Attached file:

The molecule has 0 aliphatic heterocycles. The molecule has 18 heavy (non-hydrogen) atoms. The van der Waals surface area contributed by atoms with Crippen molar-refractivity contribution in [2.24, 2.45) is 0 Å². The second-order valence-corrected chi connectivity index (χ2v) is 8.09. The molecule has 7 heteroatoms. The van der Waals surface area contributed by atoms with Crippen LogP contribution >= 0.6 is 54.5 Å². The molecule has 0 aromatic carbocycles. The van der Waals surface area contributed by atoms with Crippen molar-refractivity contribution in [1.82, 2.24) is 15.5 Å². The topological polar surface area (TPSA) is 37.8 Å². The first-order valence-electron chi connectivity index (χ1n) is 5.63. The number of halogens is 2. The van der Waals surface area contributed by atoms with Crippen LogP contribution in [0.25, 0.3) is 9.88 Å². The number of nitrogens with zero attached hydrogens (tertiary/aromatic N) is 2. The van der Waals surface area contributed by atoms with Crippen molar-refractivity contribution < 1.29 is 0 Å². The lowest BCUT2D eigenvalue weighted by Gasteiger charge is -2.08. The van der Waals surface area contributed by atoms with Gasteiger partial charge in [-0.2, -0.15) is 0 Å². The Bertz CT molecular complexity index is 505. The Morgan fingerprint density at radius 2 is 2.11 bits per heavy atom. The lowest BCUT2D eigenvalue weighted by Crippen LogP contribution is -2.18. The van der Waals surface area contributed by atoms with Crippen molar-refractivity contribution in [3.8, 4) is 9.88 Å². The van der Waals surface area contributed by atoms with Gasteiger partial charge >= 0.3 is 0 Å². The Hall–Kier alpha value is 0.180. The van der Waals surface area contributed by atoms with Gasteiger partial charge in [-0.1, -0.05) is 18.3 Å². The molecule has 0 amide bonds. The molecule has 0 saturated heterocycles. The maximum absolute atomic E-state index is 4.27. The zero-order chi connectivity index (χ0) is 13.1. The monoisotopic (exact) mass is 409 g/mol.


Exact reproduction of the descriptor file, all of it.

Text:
The molecule has 0 aliphatic heterocycles. The molecule has 18 heavy (non-hydrogen) atoms. The van der Waals surface area contributed by atoms with Crippen molar-refractivity contribution in [2.24, 2.45) is 0 Å². The second-order valence-corrected chi connectivity index (χ2v) is 8.09. The molecule has 7 heteroatoms. The van der Waals surface area contributed by atoms with Crippen LogP contribution >= 0.6 is 54.5 Å². The molecule has 0 aromatic carbocycles. The van der Waals surface area contributed by atoms with Crippen molar-refractivity contribution in [1.82, 2.24) is 15.5 Å². The topological polar surface area (TPSA) is 37.8 Å². The first-order valence-electron chi connectivity index (χ1n) is 5.63. The number of halogens is 2. The van der Waals surface area contributed by atoms with Crippen LogP contribution in [0.25, 0.3) is 9.88 Å². The number of nitrogens with zero attached hydrogens (tertiary/aromatic N) is 2. The van der Waals surface area contributed by atoms with Crippen molar-refractivity contribution < 1.29 is 0 Å². The lowest BCUT2D eigenvalue weighted by Gasteiger charge is -2.08. The van der Waals surface area contributed by atoms with Gasteiger partial charge in [-0.2, -0.15) is 0 Å². The Bertz CT molecular complexity index is 505. The Morgan fingerprint density at radius 2 is 2.11 bits per heavy atom. The lowest BCUT2D eigenvalue weighted by Crippen LogP contribution is -2.18. The van der Waals surface area contributed by atoms with Crippen molar-refractivity contribution in [3.8, 4) is 9.88 Å². The van der Waals surface area contributed by atoms with Gasteiger partial charge >= 0.3 is 0 Å². The Hall–Kier alpha value is 0.180. The van der Waals surface area contributed by atoms with Gasteiger partial charge in [-0.1, -0.05) is 18.3 Å². The molecule has 0 amide bonds. The molecule has 0 saturated heterocycles. The maximum absolute atomic E-state index is 4.27. The zero-order chi connectivity index (χ0) is 13.1. The monoisotopic (exact) mass is 409 g/mol.